The courthouse lay in ruins on the hill in the center of town, at an elevation slightly above Jorge. At least the military strike had inflicted some visible damage, although the courthouse had been more symbolic of human civilization than the mutant takeover. The high school was likewise destroyed, which pleased Jorge, but the football stadium stood intact, more bodies packed into the stands.

Most of the roads leading into town were devoid of movement, dotted with vehicles that sat where their engines had died five months ago. Here and there Zapheads picked through houses for more bodies, continuing their gruesome mission. If there was any organized defense against future attacks, Jorge saw no sign of it.

He didn’t spot any figures he could identify as humans. Anyone who had escaped yesterday was now either dead or gone to ground, hiding in any of the numerous buildings or houses. Staying in Newton instead of heading for the surrounding hills was risky, but perhaps like Jorge they thought it safer to stay out of sight.

He was just about to retreat into the building and scrounge for food when he detected several threads of smoke to the northwest. They were too far away to have been collateral damage from the attack and were much smaller and thinner than the ones immediately around town.

Campfires.

Since Zapheads were impervious to cold, that meant humans.

The sight cheered Jorge and drove away the sense of solitude and despair. Perhaps some of the survivors from the school made it to the forest, or Shipley’s troops were still in the area, maybe planning a follow-up attack.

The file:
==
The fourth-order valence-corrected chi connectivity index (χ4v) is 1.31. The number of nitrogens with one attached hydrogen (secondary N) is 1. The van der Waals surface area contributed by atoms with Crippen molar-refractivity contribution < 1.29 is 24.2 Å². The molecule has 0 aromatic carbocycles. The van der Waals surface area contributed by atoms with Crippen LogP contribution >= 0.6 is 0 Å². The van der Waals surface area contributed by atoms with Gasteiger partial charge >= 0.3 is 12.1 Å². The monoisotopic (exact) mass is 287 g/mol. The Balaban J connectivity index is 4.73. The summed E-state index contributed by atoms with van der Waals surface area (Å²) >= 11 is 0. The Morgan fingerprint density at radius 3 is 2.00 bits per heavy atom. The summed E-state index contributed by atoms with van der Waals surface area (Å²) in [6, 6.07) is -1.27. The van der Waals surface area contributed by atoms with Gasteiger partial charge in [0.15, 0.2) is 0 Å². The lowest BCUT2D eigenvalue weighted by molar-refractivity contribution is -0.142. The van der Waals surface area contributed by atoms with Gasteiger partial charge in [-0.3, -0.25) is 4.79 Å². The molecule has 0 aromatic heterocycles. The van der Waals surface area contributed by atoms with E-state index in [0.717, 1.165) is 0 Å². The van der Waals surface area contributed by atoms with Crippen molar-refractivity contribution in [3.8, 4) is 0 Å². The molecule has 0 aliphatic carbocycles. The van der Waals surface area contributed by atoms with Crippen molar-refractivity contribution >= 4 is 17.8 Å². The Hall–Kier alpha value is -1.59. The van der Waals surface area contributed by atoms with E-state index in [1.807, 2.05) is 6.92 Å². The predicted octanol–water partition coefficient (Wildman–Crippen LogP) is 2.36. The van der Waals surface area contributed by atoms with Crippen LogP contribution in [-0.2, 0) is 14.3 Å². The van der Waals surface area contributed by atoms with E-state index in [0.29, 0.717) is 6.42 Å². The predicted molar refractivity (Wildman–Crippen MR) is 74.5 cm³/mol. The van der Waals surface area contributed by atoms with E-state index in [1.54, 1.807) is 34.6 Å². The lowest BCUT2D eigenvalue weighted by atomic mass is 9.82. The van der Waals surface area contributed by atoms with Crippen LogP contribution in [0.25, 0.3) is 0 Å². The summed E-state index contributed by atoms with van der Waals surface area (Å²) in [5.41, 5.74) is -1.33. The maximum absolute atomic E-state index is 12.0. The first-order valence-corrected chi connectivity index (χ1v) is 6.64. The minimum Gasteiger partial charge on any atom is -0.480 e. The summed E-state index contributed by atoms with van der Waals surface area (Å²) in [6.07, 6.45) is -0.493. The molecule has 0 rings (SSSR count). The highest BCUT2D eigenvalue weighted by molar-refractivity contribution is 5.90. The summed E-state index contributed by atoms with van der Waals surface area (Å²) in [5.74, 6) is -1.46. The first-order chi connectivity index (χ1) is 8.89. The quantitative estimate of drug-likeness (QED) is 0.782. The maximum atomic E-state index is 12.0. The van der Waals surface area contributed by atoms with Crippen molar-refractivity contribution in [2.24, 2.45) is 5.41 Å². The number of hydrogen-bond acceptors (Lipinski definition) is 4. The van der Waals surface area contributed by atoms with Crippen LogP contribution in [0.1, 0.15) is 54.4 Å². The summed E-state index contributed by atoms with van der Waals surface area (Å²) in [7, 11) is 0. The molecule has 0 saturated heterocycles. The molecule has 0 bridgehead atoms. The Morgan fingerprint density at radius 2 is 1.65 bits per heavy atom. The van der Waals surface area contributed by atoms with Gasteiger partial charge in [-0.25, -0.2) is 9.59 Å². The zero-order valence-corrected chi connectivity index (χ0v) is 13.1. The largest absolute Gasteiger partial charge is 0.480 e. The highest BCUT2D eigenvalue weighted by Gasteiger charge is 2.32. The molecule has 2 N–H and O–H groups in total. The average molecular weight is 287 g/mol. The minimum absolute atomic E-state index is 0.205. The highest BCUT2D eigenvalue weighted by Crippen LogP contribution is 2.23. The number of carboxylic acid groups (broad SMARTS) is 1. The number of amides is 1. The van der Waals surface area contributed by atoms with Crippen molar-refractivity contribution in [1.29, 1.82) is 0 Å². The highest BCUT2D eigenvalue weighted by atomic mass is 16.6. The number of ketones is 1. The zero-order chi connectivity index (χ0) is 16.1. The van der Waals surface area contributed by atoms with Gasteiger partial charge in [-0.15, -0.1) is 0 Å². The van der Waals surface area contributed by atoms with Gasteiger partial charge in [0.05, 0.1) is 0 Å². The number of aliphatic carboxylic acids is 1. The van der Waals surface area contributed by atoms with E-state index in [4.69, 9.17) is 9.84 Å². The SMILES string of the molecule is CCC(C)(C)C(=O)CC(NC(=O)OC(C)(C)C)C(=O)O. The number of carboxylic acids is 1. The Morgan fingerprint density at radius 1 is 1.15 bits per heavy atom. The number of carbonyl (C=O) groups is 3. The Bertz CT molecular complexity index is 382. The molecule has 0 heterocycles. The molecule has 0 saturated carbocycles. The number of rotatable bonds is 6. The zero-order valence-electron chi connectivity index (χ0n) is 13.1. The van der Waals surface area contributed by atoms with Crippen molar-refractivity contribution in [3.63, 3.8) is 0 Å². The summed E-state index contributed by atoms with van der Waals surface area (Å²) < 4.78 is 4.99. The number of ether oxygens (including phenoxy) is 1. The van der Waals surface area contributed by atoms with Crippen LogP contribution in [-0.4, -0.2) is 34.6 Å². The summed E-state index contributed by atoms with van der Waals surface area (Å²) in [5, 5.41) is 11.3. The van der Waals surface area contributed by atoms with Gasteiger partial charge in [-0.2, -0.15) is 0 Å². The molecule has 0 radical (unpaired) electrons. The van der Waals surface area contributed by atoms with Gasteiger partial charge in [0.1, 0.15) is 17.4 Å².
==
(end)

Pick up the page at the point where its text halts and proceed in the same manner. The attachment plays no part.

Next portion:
Jorge studied the roads, landmarks, and terrain and resolved to head in that direction rather than waiting here and hoping to catch some sign of Rosa and Marina. He had no doubt the Zaphead infants orchestrated their disappearance. Rosa wasn’t strong enough to resist them, and Marina would go along like a dutiful daughter. Father Casey had fallen under their influence as well, and Cathy was so devoted to her child that she was incapable of questioning the Zapheads’ ambitions of domination.

Jorge shouldered his rifle and descended from the roof, moving through the dark building without checking any of the office suites that lined the halls. Any Zapheads would make themselves known because they had no reason for stealth, and the dead would stay dead whether acknowledged or not.

Kuh-hik.

The soft click of a door latch behind him.

Jorge backtracked, placing each foot with care, until he reached the origin of the noise. He peeled back his jacket hood and put his good ear against the door.

All the doors and half the walls were of glass, although many of them sported blinds or shades to allow privacy. This particular door had nothing to shield his view inside.

Someone was huddled behind a desk, doing a poor job of hiding.

A survivor? Must be.

Who else would bother hiding?

He opened the door a crack. “Hello?”

A bright orb of light exploded, blinding Jorge. The only working flashlights he’d seen in After belonged to Shipley’s unit, shielded from electromagnetic-pulse damage by the underground bunker.

“You’re that Mexican.” The male voice sounded young and full of forced bluster.